In this day and age, it is a shame we have to even address these methods. Arguably each one of them is a useful diagnostic tool for identifying a sick system. NONE of them are an accurate way to charge a system. Any technician using these should be asked to leave immediately and you should refuse payment.

    Gold standard Gold Standard

    This gold standard is the manufacturer's recommended charging method. This is best and only way to properly verify the charge of an installed air conditioning system. This is the method used by the AHRI (Air Conditioning, Heating and Refrigeration Institute) when verifying the system operating efficiency (SEER, EER stated by the manufacturer). Why is this not done every time all the time? It comes back to education, time and variations in the process.

  • Education
  • A lot of technicians just have not had the proper education. Most are taught how to make air conditioners blow cold air not to verify the system is charged properly.

  • Time
  • It takes time to properly verify a system's refrigerant charge. 15-20 minutes if the refrigerant level is correct. If it needs adjustment figure 45 minutes to an hour. If the system is over charged, refrigerant needs to be taken out of the system. Now you need equipment to do this specifically a recovery tank to put the refrigerant into. It is illegal to release it into atmosphere. I would compare it to dumping your used motor in your street gutter. It is just plain wrong. This too takes time.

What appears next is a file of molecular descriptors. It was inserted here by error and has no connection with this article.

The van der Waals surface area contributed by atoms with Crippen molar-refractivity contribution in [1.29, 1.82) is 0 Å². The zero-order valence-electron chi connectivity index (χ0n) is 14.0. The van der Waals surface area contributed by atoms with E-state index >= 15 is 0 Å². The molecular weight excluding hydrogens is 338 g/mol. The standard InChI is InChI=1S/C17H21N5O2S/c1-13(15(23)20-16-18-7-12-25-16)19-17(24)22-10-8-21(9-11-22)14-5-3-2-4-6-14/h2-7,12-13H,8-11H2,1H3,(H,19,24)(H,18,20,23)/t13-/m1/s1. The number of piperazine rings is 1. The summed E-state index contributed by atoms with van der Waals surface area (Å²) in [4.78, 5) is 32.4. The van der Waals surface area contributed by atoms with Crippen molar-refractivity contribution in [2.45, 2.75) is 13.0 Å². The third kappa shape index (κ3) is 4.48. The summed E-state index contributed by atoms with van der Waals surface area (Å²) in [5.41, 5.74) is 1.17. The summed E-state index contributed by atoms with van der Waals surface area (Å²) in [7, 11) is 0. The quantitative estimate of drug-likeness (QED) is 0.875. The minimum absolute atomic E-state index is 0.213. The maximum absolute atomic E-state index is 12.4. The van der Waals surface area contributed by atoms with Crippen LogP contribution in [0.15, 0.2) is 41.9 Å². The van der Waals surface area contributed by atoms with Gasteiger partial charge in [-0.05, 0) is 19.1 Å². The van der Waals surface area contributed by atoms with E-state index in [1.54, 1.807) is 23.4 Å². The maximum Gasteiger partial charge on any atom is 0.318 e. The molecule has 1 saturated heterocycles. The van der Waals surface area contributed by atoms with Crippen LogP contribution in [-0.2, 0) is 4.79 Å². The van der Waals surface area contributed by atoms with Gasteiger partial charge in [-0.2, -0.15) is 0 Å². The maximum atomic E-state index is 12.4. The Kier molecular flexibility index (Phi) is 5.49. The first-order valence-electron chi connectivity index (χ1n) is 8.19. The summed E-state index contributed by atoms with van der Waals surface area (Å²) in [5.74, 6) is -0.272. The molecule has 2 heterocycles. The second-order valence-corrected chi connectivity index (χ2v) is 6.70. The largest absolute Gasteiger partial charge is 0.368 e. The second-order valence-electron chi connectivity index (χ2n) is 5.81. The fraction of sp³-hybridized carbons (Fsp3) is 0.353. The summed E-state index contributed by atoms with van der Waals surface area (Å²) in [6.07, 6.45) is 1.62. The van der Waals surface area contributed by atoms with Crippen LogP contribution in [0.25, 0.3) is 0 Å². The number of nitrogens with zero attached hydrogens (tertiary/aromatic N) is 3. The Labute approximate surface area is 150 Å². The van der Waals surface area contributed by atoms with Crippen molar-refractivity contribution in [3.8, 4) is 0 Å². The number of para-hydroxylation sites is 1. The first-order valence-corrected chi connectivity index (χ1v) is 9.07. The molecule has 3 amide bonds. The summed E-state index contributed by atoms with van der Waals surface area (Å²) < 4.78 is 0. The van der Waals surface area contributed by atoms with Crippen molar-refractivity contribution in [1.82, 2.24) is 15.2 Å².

You want the gold standard!

    You want to save money!

    We can't promise you will get the gold standard but we can help weed out the ones that will definitely not provide it thus giving you the best possible chance of having a properly charge system.

    Have the following documented on the invoice and have the technician sign it:

  • System air flow
  • Which charging method was used. Ask why the one used was if not the manufacturer's method. This usually means something is wrong or the technician is short cutting or unknowledgeable
  • Indoor Dry bulb and wet bulb temperature
  • Outdoor Dry bulb and wet build by the condenser
  • High and Low refrigerant pressures and saturation temperatures
  • Superheat measurement and sub cooling measurement
  • The manufacturers projected measurements based on the above operating conditions
  • How far off are your system's measurements? They are rarely right on but should be very close.
  • If the technician will not provide this information, refuse to pay, ask them to leave and call another company. Them telling you is not good enough. Have them write it down and sign it. If you experience resistance from the technician or the company, tell them you will take your case to the BBB, local licensing agency and the manufacturer. I would most likely skip to the last one first. Most manufacturers are very receptive to customer complaints.

    When you get this, it cannot 100% guarantee it is right since you don't have the knowledge or tools to verify it. It does provide a good chance the technician knew what he was doing and attempted to get it right. They attached their name to it and the companies creditability to the work. If you have to pursue means for satisfaction in the future, you have documentation to refer back too. As the consumer, you have the leverage and the ability to demand quality.

    Hold you service provider accountable and save some money.